I always say that of course we appreciate a luxury design, but even more important is the personalized attention to the guest. In this case, we arrived to the room and found it prepared with rose petals in the bath tub and some beautiful decorations on the bed, and our stay started immediately with a wow factor.

Two of the three breakfasts we had at La Seine were à la carte, while one was buffet style. We didn’t really understand what was the criteria for one or the other, and preferred the à la carte option for a wider choice (not that the buffet was any bad!). Some of our favorite plates were the eggs Benedict with salmon, the pancakes with fresh fruit… and do we want to talk about those wonderful croissants? You can definitely tell that Laos has a French past just by biting one of those melt-in-the-mouth croissant.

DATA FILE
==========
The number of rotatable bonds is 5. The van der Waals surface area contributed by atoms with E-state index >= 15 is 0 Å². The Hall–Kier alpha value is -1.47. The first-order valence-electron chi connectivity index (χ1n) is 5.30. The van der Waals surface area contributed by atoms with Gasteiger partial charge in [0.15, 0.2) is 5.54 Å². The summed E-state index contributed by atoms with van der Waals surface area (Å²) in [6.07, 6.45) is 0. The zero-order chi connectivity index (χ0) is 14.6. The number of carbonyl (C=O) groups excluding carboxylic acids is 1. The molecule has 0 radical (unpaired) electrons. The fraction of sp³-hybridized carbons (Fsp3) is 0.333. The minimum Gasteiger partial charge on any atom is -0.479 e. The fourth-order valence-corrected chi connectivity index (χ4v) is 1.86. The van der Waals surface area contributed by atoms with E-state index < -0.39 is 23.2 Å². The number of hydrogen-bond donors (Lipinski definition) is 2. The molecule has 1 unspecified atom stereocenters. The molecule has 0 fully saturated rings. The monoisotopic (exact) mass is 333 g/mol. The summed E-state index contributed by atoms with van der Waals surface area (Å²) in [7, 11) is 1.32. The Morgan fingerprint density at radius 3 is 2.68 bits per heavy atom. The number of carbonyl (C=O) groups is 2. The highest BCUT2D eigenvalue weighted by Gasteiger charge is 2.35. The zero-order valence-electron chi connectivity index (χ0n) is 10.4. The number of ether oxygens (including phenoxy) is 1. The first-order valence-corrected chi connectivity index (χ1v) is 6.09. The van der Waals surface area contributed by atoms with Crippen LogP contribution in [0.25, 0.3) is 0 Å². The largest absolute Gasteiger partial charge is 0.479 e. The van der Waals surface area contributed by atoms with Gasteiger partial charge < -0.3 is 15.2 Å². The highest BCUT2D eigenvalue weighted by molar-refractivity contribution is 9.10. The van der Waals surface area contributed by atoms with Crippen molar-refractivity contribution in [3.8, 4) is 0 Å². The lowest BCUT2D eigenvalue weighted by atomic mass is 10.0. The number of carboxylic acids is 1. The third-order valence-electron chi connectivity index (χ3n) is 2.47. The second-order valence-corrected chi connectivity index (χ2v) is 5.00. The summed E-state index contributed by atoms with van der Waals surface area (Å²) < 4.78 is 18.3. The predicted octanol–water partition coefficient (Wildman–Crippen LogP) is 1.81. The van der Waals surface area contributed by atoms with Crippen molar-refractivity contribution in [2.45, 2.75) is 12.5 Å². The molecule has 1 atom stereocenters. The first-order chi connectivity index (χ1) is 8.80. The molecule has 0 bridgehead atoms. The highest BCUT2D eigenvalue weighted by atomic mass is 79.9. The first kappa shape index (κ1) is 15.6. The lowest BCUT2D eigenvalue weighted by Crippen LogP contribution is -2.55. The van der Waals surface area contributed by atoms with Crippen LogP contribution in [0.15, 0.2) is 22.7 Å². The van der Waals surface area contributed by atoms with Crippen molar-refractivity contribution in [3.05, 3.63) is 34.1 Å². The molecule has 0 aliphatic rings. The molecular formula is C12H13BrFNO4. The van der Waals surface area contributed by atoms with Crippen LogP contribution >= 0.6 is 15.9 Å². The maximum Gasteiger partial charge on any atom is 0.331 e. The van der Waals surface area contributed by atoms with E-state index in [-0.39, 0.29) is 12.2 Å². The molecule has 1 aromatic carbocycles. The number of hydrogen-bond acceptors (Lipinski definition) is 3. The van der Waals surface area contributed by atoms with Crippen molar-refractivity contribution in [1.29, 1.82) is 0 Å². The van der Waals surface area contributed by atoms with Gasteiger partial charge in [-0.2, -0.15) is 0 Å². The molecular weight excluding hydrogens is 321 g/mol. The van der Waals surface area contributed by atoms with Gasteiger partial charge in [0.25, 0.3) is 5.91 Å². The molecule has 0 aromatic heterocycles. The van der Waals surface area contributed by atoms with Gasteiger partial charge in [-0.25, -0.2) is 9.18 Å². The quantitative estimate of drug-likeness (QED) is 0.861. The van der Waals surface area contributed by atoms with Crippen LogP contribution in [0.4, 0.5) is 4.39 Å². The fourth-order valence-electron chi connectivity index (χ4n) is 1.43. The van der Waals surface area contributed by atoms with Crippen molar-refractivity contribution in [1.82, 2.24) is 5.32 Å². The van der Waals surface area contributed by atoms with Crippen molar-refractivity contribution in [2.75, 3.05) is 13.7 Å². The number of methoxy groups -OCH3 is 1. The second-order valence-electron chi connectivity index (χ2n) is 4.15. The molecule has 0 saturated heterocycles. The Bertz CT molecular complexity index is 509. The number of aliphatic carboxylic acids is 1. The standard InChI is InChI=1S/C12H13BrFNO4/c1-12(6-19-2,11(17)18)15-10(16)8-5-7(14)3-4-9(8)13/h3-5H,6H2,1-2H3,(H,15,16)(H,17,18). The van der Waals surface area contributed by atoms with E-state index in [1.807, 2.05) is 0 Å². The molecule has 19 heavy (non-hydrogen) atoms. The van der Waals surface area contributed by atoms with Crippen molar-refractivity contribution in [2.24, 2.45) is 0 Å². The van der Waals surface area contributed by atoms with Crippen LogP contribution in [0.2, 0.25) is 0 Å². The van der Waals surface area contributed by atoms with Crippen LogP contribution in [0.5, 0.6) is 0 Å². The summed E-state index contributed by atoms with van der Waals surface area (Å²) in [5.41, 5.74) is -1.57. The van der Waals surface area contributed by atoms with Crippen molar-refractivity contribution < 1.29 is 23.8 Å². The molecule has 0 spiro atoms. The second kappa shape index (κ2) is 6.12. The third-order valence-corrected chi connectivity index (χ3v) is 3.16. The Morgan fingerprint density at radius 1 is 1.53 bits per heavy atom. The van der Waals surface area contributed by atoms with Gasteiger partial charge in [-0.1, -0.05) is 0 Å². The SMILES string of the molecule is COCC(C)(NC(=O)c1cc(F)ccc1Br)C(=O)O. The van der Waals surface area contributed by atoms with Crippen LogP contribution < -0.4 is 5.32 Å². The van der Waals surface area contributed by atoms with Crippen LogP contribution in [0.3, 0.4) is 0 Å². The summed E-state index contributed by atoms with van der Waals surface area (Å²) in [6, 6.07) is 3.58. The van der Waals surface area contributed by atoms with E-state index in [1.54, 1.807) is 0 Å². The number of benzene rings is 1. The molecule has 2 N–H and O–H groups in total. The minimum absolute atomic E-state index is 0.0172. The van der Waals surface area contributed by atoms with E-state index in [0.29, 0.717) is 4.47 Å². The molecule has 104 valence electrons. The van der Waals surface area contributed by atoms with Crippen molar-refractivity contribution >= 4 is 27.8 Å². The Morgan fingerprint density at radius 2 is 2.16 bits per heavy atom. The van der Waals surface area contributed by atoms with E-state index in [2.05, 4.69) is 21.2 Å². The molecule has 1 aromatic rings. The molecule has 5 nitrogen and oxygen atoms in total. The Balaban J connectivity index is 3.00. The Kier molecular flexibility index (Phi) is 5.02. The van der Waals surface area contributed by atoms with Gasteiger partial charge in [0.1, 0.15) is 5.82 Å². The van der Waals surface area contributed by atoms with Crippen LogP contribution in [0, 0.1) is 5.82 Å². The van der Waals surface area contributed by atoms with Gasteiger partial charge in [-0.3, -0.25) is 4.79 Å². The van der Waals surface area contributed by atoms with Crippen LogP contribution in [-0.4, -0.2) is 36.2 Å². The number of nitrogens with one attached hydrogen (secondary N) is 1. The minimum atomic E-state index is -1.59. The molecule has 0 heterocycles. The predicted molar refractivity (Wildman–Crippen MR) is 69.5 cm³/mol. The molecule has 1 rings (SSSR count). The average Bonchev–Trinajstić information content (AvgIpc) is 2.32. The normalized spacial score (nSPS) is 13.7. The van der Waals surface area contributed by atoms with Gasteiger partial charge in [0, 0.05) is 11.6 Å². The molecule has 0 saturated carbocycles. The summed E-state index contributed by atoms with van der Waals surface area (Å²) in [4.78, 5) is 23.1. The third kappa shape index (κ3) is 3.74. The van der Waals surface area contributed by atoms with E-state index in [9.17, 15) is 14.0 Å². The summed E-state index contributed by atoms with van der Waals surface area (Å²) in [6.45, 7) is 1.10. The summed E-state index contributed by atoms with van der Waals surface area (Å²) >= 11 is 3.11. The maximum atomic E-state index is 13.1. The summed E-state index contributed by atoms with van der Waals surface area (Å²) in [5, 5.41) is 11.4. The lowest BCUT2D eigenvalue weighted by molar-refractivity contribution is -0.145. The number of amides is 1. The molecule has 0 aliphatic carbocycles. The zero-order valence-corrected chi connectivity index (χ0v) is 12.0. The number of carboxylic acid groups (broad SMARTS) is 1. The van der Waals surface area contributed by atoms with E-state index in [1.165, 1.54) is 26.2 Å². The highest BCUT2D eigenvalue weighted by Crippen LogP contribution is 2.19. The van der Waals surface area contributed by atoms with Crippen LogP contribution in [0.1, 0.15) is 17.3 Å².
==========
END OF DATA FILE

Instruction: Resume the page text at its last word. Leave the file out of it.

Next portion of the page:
Even if you’re not a guest of the hotel, I definitely recommend visiting the Red Rose Bar, an old-charm bar with retro furnishings and daily happy-hour from 5 to 7 pm, where you can have two drinks for the price of one.

Enjoy a glass of wine or one of the sophisticated cocktails. We had the signature Hi-So Passion cocktail with passion fruit and absinthe, and it was really good.

One night during our stay, we had dinner at the Red Rose Restaurant (the same area where you have breakfast in the morning). Don’t expect noodles and fried rice here; the menu is sophisticated, and the food is top. Applause for the chef – whom we also had the pleasure to meet.